This post is part of a series on the Kokila Sandeśa of Uddaṇḍa Ṥāstri. An edition of the poem with an English translation will be released shortly by Rasāla, a kāvya imprint I have just set up. Please click here for more details or get in touch: email@example.com
It is vasanta, spring, the season in which Kāma, god of love, lets fly his arrows with wild abandon. As nature bursts into glorious flower, often at the instigation of beautiful young women, so too does desire. It is thus natural that our hero, a lover playfully plucked from his wife’s side by some mysterious women and then abandoned in Kanchipuram and unable to return for two more months, is driven to dispatch a messenger to assuage the torment of separation. And what better messenger than the koel, or cuckoo, Kāma’s right hand man? Thus the scene is set in the Kokila Sandeśa of Uddaṇḍa Ṥāstrī, and the koel is sent upon his long journey – some 1200-1300kms – across India’s lower half and into the land of Kerala.
Our hero is not named – like Kālidāsa’s yakṣa he is ko’pi, ‘someone’ – but we can hazard a guess that he is in fact the author himself. Uddaṇḍa was a 15th century Tamil from a village whose learning and scholarship is so great that even the parrots are reciting the Vedas as the koil flies past. He made his way west, seeking patronage, and eventually ended up in Kerala. We can thus assume that the heroine, whom the koel is to seek at home in Chendamangalam, a town just north of Kochi, is Uddaṇḍa’s wife. (Other sources suggest that he was indeed married to a Chendamangalam lady.) The only other well known work of this great Tamil scholar, a play called Mallikāmāruta based very heavily on Bhavabhūti’s Mālatīmādhava, gives us the details of the poet’s origins and his travels across various kingdoms including Kaliṅga, Āndhra, Karṇāṭa and Cola to the court of the Calicut Zamorins.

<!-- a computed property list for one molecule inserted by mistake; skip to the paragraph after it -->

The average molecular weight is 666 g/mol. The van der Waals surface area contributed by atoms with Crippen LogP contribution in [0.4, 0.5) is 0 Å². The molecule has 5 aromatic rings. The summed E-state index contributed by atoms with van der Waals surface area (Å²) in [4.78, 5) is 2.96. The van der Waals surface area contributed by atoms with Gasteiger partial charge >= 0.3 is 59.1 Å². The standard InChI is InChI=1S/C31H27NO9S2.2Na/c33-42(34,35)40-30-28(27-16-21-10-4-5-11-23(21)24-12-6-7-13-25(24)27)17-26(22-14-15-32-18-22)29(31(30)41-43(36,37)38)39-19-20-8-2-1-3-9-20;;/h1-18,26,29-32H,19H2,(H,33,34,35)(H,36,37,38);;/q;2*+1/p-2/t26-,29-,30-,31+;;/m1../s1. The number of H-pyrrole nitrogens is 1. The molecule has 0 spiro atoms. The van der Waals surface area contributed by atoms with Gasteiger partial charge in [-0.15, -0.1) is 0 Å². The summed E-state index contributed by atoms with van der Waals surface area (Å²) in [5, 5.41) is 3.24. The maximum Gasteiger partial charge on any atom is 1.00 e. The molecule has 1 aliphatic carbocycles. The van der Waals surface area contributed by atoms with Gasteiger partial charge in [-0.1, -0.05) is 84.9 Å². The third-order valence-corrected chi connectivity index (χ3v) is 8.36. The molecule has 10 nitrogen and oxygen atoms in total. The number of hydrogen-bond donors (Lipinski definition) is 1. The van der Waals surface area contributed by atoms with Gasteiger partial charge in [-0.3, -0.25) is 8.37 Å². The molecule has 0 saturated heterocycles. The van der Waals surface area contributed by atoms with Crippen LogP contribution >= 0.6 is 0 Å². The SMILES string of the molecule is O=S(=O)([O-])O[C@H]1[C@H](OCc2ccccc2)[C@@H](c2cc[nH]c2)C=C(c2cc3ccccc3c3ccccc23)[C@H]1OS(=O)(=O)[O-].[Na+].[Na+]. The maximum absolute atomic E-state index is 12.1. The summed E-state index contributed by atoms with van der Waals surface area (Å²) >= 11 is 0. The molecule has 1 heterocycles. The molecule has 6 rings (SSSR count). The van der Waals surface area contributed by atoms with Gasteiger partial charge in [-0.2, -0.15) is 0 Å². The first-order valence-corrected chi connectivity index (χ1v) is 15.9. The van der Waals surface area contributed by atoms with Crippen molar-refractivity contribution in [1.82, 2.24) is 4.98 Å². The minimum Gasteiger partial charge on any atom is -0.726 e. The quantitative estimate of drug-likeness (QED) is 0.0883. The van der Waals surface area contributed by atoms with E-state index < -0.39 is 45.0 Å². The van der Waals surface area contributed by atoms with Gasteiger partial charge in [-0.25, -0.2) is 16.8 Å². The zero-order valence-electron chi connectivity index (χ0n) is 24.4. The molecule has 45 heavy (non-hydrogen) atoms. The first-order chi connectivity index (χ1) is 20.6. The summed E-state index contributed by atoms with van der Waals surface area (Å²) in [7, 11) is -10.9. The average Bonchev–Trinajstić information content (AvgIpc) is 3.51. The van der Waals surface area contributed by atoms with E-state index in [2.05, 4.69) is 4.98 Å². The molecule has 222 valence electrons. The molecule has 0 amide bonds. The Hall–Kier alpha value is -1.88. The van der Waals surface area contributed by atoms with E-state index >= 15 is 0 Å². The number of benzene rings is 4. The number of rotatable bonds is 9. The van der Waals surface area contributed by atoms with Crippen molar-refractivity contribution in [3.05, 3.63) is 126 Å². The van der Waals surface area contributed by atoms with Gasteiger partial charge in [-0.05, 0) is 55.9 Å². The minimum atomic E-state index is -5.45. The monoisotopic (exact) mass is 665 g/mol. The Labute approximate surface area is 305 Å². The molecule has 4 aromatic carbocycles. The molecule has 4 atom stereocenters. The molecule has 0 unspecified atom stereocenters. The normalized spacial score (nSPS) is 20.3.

Indeed it was from the Zamorin court that he is said to have acquired the title Uddaṇḍa, which means ‘pre-eminent’ (literally ‘one who has a stick upraised’); his original name was Irugupanātha. It is tempting to imagine that the route he instructs the koel to take – which is, he says, “the best and most direct, where the deep shade of the trees will keep you cool as you travel” – is similar to that which he himself had taken when he first came to Kerala as a young man. In the play, he describes how he spent this journey diving into great rivers and visiting temples, among other things, which could well be a summary of the koel’s proposed trip.
What is certain, though, is that Uddaṇḍa knew this part of Kerala – roughly the northern half of the long and thin, sea-bordered, state – very well. Indeed, he spent considerable time in one of the cities that the koil is to go to, Calicut, and legends connect him with other stops such as Taliparamba.
Despite the lack of extant works, Uddaṇḍa looms large in the popular imagination in Kerala even today. A great many muktakas – free-standing verses – attributed to him give us a colourful, if unprovable, picture of his long stay in the state. One particularly memorable story relates how the Tamilian was invited by his friends, the Payyūr Bhaṭṭas (great scholars who also appear in the poem), to a kanji feast. Anyone who has ever sampled kanji will wonder whether the very phrase ‘kanji feast’ is not itself an oxymoron; kanji, which tends to be called ‘rice gruel’ in English, consists of the water in which rice is boiled (the bit that is usually drained off) with, if you’re lucky, a few disintegrating rice grains and the slightest hint of salt. [Admittedly the dish Uddaṇḍa ate seems to have been slightly less bland, with ginger and the such, although it was then as it is now praised more for its health benefits than anything else – most people take kanji only when forced to by illness.] Uddaṇḍa reluctantly attended the feast and found to his – and our – great surprise that the dish inspired his poetic spirit:
अङ्गजतापनियन्त्री सुरुचिरलावण्यसम्पदा सुखदा।
अधरीकृतोपदंशा श्राणा शोणाधरीव रमणीया॥
Rice gruel is like a red-lipped beauty: where she tames Love’s fire, it soothes the body’s heat; to her abundant and charming beauty it has a wealth of subtle flavours; she is an antidote to upadaṃśa while it counteracts heavily spiced food – and both give a man equal pleasure.
[The use of śleṣa (words with two meanings) makes it difficult to render the full effect of this verse in English.]